Feeling workplace blues?
Try 7 tips from Kerry Hannon
For making work fun again
My pal and occasional colleague Kerry Hannon has written two books and countless articles about following your heart to find the work you love. In the last few years Hannon has traveled across the country, interviewing folks who have reinvented their work lives and speaking frequently about how to navigate career transitions.
Hannon says that many people love the dream of starting over with a different kind of career. But the truth is that often a big shift may not be practical. In her latest book, Hannon has changed gears to focus on how you can make your current job more satisfying.
“Love Your Job – The New Rules for Career Happiness” is Hannon’s guide for people looking to find or reignite purpose and joy in their work. She says, “If you want to be happier, you have to do something, to take action.” That doesn’t always mean a big swerve from the past. “It does, however, often call on the courage to make necessary but sometimes uncomfortable and even painful changes.”
- Begin with a journal. Hannon suggests you dedicate a notebook or computer file to your “Job Remodeling Journal.” Launch your effort by writing for 20 minutes every day for a week. Let yourself go, as you talk about what you’d love to see in your dream job. Perhaps you might list people who seem happy at work so you can ask them about what they love in their career. Next, try writing about the times your professional life was most rewarding. Hannon recommends that you create a “budget” in which you list the pros and cons at work. From there, start planning action steps for building on the best parts of your job and addressing the liabilities.
- Know when it’s burnout. Sometimes you’re feeling miserable but the problem is not really that you hate your job. As you journal you may realize that the biggest issue is you’re just too tired. Job burnout can be experienced as physical, emotional or mental exhaustion combined with self-doubt and uncertainty about the value of your work. If you’re feeling burnt out, the solution must start with you, and goes beyond what happens at the office. Consider taking a vacation, or perhaps a series of shorter breaks. And look closely at your health and fitness programs.
- Stop complaining. According to Hannon, “It’s remarkably easy to fall into the trap of whining and grumbling about a boss, coworker, or employer, but it rarely makes things better.” Her advice is blunt: “Do something. Get over it.” Sometimes you can’t make progress until you “stop the looping chatter.” Hannon suggests that you read over your journal, looking for the specific things you can change. Start working on those aspects of your job by identifying small steps.
- Get in shape financially. Human resources professionals say that personal financial challenges are a frequent cause of employee stress, poor health and low productivity. If money problems keep you up at night, your work suffers. On the other hand, Hannon says, being financially fit gives you the freedom to make choices. As a result, “You are not trapped and held ransom by your paycheck.” Hannon urges you to do what it takes to eliminate debt. The relief can transform your work life.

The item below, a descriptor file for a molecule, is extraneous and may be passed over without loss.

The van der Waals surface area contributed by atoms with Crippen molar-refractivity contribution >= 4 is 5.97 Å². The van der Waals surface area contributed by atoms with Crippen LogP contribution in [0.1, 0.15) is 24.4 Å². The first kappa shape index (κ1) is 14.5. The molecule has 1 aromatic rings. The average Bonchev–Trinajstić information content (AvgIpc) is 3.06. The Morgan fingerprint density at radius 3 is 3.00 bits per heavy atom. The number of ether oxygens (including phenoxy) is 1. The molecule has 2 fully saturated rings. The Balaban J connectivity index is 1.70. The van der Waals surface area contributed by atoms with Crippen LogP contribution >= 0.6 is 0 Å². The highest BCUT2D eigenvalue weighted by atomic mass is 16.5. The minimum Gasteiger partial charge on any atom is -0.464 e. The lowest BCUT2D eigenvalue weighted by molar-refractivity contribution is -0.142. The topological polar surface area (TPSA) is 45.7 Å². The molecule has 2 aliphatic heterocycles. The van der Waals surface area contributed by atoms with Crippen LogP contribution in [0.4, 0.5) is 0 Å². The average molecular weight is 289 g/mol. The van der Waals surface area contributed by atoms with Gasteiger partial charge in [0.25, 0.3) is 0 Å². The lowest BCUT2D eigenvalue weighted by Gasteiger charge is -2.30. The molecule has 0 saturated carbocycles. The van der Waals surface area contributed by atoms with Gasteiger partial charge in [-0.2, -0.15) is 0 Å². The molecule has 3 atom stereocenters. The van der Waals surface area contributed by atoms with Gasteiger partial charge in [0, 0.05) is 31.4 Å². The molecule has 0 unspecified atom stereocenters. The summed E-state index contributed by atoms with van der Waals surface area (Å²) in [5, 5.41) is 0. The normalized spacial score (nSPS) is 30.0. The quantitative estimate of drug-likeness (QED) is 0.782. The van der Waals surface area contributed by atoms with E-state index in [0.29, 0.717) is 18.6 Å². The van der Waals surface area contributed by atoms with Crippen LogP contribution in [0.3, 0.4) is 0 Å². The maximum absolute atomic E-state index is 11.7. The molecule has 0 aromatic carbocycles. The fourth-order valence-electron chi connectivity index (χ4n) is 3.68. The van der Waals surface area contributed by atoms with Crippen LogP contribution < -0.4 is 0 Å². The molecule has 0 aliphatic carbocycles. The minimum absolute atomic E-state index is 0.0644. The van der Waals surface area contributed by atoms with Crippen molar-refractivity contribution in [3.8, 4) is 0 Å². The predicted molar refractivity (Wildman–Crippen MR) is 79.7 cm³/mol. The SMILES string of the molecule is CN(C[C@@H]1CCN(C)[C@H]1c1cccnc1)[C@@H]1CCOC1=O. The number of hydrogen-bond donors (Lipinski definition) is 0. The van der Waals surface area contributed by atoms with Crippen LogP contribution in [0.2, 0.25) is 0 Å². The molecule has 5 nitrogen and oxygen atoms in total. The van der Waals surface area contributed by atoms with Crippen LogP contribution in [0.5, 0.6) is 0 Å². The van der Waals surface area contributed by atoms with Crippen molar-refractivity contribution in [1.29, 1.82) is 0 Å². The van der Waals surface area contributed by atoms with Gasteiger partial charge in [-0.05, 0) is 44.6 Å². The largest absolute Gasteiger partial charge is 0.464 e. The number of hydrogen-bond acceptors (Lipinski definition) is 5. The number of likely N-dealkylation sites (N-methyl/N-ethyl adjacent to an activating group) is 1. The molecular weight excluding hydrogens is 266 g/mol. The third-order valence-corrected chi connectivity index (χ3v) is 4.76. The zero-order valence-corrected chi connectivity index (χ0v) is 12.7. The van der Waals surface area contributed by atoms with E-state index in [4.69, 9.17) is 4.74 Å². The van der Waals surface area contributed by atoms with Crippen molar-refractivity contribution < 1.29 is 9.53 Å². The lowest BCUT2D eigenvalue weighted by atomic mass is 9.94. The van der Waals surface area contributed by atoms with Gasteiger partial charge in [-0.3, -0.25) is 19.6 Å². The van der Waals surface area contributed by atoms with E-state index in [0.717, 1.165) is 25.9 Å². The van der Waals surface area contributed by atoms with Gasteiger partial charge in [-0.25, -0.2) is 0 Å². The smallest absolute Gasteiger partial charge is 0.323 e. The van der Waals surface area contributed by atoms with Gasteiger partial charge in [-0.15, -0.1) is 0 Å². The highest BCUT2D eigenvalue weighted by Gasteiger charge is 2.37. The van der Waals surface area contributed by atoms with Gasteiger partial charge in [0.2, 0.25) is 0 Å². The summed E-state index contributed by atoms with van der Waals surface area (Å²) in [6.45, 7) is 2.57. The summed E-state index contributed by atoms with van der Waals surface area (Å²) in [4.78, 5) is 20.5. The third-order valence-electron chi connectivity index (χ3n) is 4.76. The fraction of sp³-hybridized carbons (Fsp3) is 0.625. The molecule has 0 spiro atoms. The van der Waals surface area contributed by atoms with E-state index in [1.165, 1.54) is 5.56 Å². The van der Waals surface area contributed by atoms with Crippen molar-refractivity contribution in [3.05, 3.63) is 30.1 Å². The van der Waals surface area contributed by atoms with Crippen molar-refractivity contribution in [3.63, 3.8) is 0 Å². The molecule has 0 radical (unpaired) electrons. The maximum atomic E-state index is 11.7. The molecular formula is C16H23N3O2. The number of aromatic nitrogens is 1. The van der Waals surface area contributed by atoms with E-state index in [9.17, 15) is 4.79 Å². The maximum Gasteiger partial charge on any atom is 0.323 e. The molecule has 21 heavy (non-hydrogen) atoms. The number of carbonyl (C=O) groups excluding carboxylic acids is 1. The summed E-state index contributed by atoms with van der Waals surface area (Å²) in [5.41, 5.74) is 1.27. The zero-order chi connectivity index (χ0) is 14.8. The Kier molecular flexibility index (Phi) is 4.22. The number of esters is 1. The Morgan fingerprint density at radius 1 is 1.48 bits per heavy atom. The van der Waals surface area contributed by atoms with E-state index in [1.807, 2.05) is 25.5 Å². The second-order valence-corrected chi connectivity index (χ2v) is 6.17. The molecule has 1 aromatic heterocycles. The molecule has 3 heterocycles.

Enrich your job. Hannon says if you make a number of small tweaks to your current job it will become more interesting and full of opportunity. As a start, stay informed about the trends in your field. “Just being in the know can inspire you to think of projects and tasks.” Also, find ways to do even more of the kind of work you like best. And at the same time search for additional kinds of duties. When they ask you to take on another task, “accept the invitation gratefully … and then figure out how to do it,” she says. Another strategy for job enhancement is to network more actively with colleagues. Reach out to people you don’t know well, look your coworkers in the eye, find opportunities to smile and chat, and keep building new connections.
- Create more flexibility. “When I ask people to name one thing that would make them happier about their jobs, they say independence in some way, shape or form,” Hannon says. The option to work flexibly gives us a sense of autonomy, and that is a good way to make your work life immensely more enjoyable. Two increasingly popular ways to give you back some control are telecommuting and flexible work schedules. “When you feel trapped and micromanaged in your office environment, the sense of control of your own time and virtual freedom can do wonders to help you get reconnected with your work again,” she says.
- Learn new tricks. “If you’re feeling stuck in your job and don’t know what to do next, charge up your brain cells,” Hannon says. Even if you have only a hazy notion of what interests you, start exploring libraries, classes or the web and learn something new.
The core message Hannon wants you to take away from her book is that “you can turn it around and rebound from your malaise or grim work environment. You have to own it. You consciously choose whether to continue being unhappy or pick an alternate path and change it up, even if it’s in baby steps.”
For more ways to bring energy to your work life, see: